The chart shows that average disposable household income for the top quintile of UK households stands at over £67,000 and that of the poorest quintile is just over £13,000, more than 5 times lower. When considering original income prior to the application of taxes and benefits, the ratio of richest to poorest quintiles is 12 to 1 (£84,700 to £7,200), however this ratio diminishes to less than 4 to 1 once taxes paid and benefits received are included. There has been an increase in average income from employment (or original income) for the poorest quintile, which has reduced this original income disparity from 14 to 1 in the preceding year (financial year ending 2015).
What does the chart show?
This chart displays various measures of income for all households across the United Kingdom in 2016. ‘Original income’ refers to the sum of all money received from employment, private pensions, investments and other non-government sources. Following the receipt of cash benefits and the deduction of direct taxes, for example National Insurance and local taxes, the money that remains is considered ‘disposable income’. Once benefits in kind, such as health and education, are added and indirect taxation is deducted, what remains is ‘final income’. Households by nature are varied and the data shown could represent a range of formats, for example households with one earner and any number of dependents.
Why is the chart interesting?
The division of the data into quintiles goes some way to masking the true disparity between the richest and poorest, as the top quintile encompasses a large range of incomes. The average household in the financial year ending 2016 paid £7,800 in direct taxes, whilst richer households payed more than poorer. As a proportion of household income, poorer households tend to pay far more in indirect taxes, such as VAT or TV licensing, than the richest (27% to 14.4%). Over half of all households, some 13.7 million homes, received more in benefits than they paid in both direct and indirect taxes, although this includes ‘in kind’ benefits, such as healthcare and education. However, this figure is skewed by households that include one or more recipients of the State Pension, which the ONS describes as having ‘consistently made the largest contribution to the overall progressivity of cash benefits over the past 22 years’. For the overwhelming majority of households where there is an employed person of working age, more tax is paid than benefits received.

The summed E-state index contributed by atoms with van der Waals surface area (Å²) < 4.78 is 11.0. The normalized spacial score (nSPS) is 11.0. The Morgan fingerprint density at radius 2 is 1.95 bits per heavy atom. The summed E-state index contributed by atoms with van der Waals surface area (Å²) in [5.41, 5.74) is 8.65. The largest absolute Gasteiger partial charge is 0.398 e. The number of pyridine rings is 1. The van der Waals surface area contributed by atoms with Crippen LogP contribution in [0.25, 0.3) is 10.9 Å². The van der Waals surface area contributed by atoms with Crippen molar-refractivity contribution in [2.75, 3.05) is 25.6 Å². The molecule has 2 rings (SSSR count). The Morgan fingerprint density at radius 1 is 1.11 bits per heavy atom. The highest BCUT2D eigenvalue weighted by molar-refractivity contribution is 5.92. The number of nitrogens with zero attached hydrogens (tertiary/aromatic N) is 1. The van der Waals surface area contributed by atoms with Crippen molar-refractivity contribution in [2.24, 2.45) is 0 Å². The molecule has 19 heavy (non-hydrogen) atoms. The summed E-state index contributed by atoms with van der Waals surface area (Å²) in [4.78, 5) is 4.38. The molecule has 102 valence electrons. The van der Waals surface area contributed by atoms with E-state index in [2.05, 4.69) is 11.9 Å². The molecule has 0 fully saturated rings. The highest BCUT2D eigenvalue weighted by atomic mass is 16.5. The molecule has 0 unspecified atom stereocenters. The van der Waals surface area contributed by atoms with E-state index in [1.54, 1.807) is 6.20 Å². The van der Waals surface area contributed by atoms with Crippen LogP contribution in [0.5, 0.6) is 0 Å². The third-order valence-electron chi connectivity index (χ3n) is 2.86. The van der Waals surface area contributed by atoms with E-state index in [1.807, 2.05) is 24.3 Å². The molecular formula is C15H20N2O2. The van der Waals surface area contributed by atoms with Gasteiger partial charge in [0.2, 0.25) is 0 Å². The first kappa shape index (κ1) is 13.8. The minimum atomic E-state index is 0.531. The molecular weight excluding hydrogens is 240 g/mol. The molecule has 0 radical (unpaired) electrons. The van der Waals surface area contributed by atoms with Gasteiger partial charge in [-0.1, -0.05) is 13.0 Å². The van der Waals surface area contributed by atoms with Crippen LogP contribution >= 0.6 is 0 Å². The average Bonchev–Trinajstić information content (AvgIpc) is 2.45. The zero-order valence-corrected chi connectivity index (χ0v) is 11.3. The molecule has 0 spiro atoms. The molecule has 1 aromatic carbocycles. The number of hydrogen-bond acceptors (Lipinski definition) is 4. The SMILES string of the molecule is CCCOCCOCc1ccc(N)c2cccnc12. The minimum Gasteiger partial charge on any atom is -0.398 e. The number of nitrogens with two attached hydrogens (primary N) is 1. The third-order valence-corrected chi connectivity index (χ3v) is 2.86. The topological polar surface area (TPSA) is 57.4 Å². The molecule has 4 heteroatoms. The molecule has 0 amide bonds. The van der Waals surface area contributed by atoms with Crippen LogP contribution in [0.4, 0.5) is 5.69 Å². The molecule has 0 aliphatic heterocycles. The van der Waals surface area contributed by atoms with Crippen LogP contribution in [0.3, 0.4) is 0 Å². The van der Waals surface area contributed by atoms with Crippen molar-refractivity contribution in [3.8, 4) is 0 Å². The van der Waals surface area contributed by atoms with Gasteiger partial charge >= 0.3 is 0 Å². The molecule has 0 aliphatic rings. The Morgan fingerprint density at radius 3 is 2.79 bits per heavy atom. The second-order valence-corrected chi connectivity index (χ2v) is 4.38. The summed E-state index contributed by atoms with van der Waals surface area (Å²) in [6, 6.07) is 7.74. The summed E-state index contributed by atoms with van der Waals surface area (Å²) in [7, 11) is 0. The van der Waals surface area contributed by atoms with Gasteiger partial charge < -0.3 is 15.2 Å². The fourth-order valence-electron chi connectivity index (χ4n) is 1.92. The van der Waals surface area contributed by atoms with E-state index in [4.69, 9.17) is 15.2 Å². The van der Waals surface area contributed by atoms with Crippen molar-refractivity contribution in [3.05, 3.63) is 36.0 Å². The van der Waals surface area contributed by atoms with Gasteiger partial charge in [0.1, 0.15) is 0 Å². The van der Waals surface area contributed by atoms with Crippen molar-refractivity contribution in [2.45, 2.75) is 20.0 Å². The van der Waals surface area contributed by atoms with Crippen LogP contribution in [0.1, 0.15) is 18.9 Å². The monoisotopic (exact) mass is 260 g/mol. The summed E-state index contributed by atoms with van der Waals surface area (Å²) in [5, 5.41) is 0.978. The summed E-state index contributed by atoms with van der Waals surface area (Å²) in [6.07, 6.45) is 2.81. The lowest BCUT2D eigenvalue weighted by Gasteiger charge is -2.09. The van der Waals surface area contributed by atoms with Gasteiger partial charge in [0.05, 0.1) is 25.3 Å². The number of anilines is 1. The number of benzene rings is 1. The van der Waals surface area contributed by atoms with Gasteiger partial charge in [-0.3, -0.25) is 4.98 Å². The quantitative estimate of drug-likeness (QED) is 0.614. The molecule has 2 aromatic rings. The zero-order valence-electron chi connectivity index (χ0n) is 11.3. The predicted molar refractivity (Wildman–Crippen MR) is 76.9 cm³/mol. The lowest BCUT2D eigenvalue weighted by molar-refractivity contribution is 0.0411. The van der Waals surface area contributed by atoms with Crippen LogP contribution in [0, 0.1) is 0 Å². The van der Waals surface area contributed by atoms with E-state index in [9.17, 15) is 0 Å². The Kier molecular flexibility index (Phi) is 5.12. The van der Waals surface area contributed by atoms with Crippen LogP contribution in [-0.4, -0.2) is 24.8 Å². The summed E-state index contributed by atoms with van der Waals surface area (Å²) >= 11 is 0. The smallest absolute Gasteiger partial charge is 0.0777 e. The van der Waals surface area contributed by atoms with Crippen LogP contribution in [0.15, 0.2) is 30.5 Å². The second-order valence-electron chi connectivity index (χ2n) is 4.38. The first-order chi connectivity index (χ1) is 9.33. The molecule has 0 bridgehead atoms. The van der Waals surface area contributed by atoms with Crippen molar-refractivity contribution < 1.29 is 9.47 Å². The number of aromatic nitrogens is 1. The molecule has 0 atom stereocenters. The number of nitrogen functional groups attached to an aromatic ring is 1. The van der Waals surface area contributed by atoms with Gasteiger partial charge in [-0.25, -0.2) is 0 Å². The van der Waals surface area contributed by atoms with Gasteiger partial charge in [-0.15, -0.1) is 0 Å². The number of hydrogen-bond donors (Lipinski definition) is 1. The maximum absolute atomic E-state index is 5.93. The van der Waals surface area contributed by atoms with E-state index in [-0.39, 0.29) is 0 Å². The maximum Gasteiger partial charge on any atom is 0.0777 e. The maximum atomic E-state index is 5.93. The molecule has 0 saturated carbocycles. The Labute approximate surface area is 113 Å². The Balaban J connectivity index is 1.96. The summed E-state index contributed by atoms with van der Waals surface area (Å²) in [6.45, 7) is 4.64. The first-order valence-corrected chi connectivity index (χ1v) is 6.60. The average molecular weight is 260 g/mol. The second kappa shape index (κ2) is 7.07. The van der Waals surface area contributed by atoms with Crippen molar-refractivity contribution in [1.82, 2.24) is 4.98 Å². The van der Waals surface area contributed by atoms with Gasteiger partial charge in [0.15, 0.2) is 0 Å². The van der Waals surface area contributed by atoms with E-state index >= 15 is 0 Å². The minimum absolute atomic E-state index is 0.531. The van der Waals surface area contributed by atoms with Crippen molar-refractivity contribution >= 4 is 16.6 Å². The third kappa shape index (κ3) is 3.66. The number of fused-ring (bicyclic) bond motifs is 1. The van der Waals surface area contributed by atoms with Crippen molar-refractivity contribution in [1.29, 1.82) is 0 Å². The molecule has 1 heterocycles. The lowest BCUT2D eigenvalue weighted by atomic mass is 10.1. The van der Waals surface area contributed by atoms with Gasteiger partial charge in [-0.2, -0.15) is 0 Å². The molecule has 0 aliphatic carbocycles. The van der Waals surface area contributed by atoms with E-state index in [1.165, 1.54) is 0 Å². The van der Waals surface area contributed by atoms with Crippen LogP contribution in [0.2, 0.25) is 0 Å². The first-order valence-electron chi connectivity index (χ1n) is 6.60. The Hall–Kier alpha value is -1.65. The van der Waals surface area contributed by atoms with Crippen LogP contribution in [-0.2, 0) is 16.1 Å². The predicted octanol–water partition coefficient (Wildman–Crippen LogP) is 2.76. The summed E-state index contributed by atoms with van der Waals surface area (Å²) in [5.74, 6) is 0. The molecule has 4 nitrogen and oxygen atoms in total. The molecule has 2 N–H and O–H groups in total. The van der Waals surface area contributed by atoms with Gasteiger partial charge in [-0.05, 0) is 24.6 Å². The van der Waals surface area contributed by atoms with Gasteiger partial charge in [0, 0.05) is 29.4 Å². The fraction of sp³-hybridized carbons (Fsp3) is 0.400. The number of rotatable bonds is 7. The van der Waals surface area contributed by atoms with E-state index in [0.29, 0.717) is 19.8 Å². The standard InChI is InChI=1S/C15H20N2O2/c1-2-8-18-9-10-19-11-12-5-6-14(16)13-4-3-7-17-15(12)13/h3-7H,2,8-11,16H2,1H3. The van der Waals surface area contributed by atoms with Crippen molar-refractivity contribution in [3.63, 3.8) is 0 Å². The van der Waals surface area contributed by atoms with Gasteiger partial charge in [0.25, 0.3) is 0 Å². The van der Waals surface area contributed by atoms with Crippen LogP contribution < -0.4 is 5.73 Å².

Socio-economic inequality is a complex issue, often with very divergent conclusions drawn from the vast range of data available. If you’d like to hear more about the topic from statistician and self-confessed ‘inequality-geek’, Dr Faiza Shaheen, please come along to our next lecture. More information and tickets can be found here.